Saturday, March 05, 2005

Linking Service and Self Mastery

Clarity of intent and purpose, rooted in choice, while important for defining service from the heart, are insufficient to characterize it completely. After all, it's possible to choose to do something, or follow a course of action with an intent to serve, and even believe that it's coming from the heart, when in fact the whole effort may be quite misplaced and harmful to another--a disservice, rather than a service. This happens every day of the week. A person might honestly believe s/he is trying to do good by someone, and that someone has the opposite experience. That "someone" experiences harm. When a person identifies as "coming from the heart" strategies, choices and actions which are actually rooted in fear, insecurity, neediness, spite, shame, denial, patterns of control of others, passive aggression, perfectionism, and ultimate self-concern, trouble is certainly brewing for the recipients of that person's "service!" Little service is achieved when one's goals are in fact rooted in a desire to feel safe in a world perceived as dangerous, or to fill an empty feeling inside with something from the outside, or to hide vulnerabilities, or to experience power over others, or to feel "right" and "good," or to master one's circumstances rather than oneself, or to perceive others as representations of oneself to be crafted likewise.
These defense strategies undercut the possibility of true service from the heart. That's why the choice to serve, if it is to bear fruit, must be linked to a program of self-mastery. To help remove the speck from another's eye, first remove the log from one's own, to paraphrase someone remembered for both his genuine service and indisputable self-mastery. This is not to say you need to wait until you can walk on water before taking up the call to service. No, the world needs us now. I am saying that the work of self-mastery must provide the foundation for service from the heart. Recognizing the need to master oneself is a first step towards achieving, not the power, but the humility prerequisite for the practice of genuine service.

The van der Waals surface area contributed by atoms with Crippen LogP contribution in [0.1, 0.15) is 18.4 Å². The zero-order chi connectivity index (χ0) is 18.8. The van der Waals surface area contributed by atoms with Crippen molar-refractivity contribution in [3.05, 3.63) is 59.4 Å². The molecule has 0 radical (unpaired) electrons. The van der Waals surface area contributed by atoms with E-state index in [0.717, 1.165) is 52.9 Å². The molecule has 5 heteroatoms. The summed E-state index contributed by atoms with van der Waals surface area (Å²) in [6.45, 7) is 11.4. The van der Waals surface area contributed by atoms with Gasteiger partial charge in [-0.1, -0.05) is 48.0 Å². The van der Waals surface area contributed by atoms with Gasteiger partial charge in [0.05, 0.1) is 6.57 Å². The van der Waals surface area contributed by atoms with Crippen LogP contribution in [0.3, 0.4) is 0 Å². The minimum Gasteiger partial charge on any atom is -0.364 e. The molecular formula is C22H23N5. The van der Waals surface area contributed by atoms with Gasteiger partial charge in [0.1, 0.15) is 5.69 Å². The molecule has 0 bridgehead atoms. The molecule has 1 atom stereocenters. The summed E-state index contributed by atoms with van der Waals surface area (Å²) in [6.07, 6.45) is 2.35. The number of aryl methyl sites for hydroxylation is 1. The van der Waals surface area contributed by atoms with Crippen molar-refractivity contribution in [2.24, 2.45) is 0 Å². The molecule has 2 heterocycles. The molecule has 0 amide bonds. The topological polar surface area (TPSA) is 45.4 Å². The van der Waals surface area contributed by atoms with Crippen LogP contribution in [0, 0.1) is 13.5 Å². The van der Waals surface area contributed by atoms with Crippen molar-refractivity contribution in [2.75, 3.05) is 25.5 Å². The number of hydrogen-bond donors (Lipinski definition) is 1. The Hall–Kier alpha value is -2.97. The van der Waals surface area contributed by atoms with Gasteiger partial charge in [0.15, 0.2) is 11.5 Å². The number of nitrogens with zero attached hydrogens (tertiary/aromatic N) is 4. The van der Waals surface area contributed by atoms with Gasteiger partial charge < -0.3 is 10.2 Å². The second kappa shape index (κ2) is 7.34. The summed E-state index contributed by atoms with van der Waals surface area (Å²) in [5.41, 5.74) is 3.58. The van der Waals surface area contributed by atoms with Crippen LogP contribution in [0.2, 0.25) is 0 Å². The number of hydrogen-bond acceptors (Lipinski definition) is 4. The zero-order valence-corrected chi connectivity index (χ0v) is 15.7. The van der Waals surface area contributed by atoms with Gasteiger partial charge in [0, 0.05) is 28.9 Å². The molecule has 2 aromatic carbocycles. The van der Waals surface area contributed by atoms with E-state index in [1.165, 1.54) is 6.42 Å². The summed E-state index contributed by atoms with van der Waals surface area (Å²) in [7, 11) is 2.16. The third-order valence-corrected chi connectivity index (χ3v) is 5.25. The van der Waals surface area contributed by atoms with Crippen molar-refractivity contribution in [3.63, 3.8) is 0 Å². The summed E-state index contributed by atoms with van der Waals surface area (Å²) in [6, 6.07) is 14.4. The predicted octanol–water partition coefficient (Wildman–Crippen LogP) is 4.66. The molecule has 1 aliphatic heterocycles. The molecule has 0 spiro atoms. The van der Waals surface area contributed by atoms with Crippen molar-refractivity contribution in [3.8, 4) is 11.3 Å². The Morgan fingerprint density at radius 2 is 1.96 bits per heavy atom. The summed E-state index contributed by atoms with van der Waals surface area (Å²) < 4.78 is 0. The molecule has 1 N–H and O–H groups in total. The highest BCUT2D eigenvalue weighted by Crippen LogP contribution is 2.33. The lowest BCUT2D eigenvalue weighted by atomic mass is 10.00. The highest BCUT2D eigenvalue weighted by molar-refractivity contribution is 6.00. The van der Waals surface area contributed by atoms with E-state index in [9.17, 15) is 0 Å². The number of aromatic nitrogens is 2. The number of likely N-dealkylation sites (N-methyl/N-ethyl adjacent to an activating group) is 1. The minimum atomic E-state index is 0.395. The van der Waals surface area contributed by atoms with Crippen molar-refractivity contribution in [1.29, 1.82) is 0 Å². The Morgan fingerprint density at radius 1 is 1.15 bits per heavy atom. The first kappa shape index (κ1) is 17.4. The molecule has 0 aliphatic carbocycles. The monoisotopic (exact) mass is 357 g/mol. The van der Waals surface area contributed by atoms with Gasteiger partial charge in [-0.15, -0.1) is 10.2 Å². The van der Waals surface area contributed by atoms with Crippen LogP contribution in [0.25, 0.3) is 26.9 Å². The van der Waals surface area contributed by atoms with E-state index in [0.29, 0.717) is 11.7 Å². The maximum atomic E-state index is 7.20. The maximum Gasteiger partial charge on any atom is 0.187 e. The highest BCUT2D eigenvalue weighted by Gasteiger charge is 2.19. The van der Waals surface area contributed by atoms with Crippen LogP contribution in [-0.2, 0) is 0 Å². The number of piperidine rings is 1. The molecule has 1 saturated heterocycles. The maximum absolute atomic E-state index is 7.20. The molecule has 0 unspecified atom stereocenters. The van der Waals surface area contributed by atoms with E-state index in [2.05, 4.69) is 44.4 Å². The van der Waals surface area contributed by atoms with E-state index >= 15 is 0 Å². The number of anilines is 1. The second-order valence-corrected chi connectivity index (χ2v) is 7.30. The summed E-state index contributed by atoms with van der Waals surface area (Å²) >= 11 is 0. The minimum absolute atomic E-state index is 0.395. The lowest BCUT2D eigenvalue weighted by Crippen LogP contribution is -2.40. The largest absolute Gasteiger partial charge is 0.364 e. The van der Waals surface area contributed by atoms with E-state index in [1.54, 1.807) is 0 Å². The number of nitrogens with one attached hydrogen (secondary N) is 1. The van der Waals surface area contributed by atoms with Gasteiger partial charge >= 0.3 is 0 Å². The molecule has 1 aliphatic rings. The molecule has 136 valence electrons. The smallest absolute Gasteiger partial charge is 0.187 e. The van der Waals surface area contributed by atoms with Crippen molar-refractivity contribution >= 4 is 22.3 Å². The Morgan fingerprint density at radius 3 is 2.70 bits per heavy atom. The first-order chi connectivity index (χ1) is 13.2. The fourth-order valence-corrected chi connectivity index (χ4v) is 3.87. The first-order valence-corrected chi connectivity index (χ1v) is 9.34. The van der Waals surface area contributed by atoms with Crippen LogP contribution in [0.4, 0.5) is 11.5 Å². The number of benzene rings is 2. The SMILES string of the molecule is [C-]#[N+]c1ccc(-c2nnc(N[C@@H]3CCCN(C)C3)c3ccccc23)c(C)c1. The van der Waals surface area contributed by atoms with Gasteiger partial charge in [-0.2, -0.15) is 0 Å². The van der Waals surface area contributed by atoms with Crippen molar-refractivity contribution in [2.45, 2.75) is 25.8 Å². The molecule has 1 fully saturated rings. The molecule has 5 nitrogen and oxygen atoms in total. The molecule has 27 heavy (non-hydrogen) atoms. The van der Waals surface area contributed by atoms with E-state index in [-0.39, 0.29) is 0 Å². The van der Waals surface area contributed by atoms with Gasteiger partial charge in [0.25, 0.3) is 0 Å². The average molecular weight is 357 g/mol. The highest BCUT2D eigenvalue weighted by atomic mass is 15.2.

2 Comments:

Anonymous Patrick said...

Is it possible that two people could follow their hearts and the resulting actions conflict?

A lion is following its heart when it kills an elk, no? An elk is following its heart when it trys to run away from the lion, yes?

Some people are born preditors, they enjoy preying upon others. Are you saying that when they follow their hearts they are engaging in genuine service?

2:30 PM  
Blogger Gil :-) said...

A favorite professor of mine was fond of saying "G-- did not design the world so that two nice people cannot hurt each other." The world is full of conflict. Conflict is not necessarily a bad thing. It is a kind of a lesson in a kind of a school. While some people may seem to be "born" predators, from my perspective I see such folks as "committed" predators, who's commitments are clearly disfunctional and in need of serious re-evaluation. The heart of which I speak is not immune to conflict, and must also be cultivated to choose in a manner coherent with the will of the source of all, precisely because it is free. There will consequently be ups and downs along the way. Predatory choices on the part of humans count among the "downs" in my book!

9:11 PM  

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